Ratatat may still be a lesser-known name on this side of the Atlantic, but it’s a name you’re unlikely to forget after a first introduction. That introduction may have arrived via a whimsical purchase of their 2004 self-titled debut, or 2006’s superior follow-up Classics, or their warm-up show for CSS at last year’s Triptych. Perhaps this is your introduction, as they’re set to release LP3 (that’ll be their third album then). Wherever your starting point though, it’s difficult to harness exactly what it is that makes their music so infectious. Their distinctive blend of pumping electro, multi-layered slide guitar and programmed beats defies genre-fication, but I asked Evan Mast, the producer/synth half of the Brooklyn band, to define it anyway. Predictably, all he gave me was this: “We don’t define it. We just make the music that we want to hear.”
Despite the perceived reticence, Mast is brimming with pride over LP3 – which expands the Ratatat formula yet further with more textured beats, more stylistic pilfering, a harpsichord here, a mellotron there – as he recalls its creation: “The process of making the record was such a great experience. We were in this big house full of instruments for 40 days and 40 nights just making tons of music, discovering so many new sounds and exploring so many different ideas. We’d make songs all day and then cook these amazing dinners and drink some beer and listen to the tracks at night. All the songs are attached to good memories, so it makes me happy to listen to them.”
Despite often being tagged as an electronic act, Mast and his Ratatat partner Mike Stroud are first and foremost instrumental musicians, and parts of LP3 come across like some post-modern rock concerto. It’s tempting to surmise the kind of classical education that fellow New Yorkers like Vampire Weekend have been touting, but Mast reveals that his teaching wasn’t quite so: “I took guitar lessons for about two years when I was around 11 or 12. My teacher was an old blues guitarist by the name of Robert Reese. He was a big guy with greasy Jerri Curled hair and his day job was working at the Ford car factory. He played a big hollow-bodied guitar and he mainly taught me how to improvise blues stuff. Occasionally I read up on music theory but I don’t have much patience for it.”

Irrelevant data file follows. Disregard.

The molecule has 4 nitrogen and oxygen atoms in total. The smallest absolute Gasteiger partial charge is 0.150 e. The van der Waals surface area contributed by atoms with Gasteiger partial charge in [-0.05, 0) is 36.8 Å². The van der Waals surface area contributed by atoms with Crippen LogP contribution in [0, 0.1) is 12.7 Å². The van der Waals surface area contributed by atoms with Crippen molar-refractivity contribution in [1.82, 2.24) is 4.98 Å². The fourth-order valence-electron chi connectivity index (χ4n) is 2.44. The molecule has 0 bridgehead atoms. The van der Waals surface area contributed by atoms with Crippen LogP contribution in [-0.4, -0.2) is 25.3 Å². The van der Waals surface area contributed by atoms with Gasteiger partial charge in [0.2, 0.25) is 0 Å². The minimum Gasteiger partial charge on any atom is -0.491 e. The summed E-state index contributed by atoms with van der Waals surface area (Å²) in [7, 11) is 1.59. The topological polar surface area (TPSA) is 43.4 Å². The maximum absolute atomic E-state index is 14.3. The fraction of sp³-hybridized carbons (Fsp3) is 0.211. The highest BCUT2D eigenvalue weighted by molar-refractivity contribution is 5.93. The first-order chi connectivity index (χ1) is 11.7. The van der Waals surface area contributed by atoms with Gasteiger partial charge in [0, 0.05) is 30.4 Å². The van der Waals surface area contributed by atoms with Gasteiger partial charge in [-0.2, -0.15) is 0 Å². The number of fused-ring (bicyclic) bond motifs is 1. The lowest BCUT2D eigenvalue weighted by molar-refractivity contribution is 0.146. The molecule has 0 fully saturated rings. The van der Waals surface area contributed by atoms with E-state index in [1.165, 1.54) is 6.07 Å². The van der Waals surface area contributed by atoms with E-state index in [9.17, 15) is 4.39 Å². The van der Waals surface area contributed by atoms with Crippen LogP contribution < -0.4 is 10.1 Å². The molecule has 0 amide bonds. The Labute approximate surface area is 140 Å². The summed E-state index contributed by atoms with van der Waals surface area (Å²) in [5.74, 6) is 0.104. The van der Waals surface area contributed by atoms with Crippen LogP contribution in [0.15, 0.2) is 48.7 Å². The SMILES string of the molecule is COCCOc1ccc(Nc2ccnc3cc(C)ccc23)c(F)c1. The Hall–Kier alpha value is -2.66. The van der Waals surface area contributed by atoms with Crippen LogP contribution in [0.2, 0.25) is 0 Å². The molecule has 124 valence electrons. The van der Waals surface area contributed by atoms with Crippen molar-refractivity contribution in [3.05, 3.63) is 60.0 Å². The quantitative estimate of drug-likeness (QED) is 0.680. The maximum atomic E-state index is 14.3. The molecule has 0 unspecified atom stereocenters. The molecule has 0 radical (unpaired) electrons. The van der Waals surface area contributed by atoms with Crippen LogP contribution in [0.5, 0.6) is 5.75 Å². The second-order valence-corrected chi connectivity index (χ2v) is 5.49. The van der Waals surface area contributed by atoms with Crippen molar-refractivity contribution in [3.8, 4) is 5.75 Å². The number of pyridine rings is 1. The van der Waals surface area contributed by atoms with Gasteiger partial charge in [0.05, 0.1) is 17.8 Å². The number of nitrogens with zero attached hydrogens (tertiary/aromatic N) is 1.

Mast doesn’t have much patience for lyrics either. The only words on Ratatat’s first album came in the fleeting form of rap samples [both Mast and Stroud are big hip hop fans, as you can hear on their two official mixtapes, available as free downloads from their website]. On Classics the verbal input was reduced to a cat’s howl on ‘Wildcat’, and LP3 is entirely instrumental. “I don’t have much of a voice and I find that words are often a very clumsy medium for communication. I don’t think I was ever really happy with the music I was making until I realized that I could do it without words.”
Having witnessed Ratatat live once so far, I can guarantee that nothing you hear on record will prepare you for just how good they are live. Stroud is a wickedly talented guitarist, and partial to shameless Hendrix-style showboating; Mast grooves away on bass, while extra member Jacob Morris on keyboards pulls focus by headbanging a truly astounding afro. Do people often react with surprise to Ratatat shows? “We get all kinds of reactions when we play live but yes, some people seem to expect us to just do a DJ set or something like that. We just try to keep ourselves entertained and hope the audience will follow suit.”
With an opening night set at The Edge Festival on the horizon, I tell Mast that the venue, Cabaret Voltaire, is a small, sweaty, subterranean club.
“Sounds perfect,” he says.
A version of this article appears in this month’s Skinny.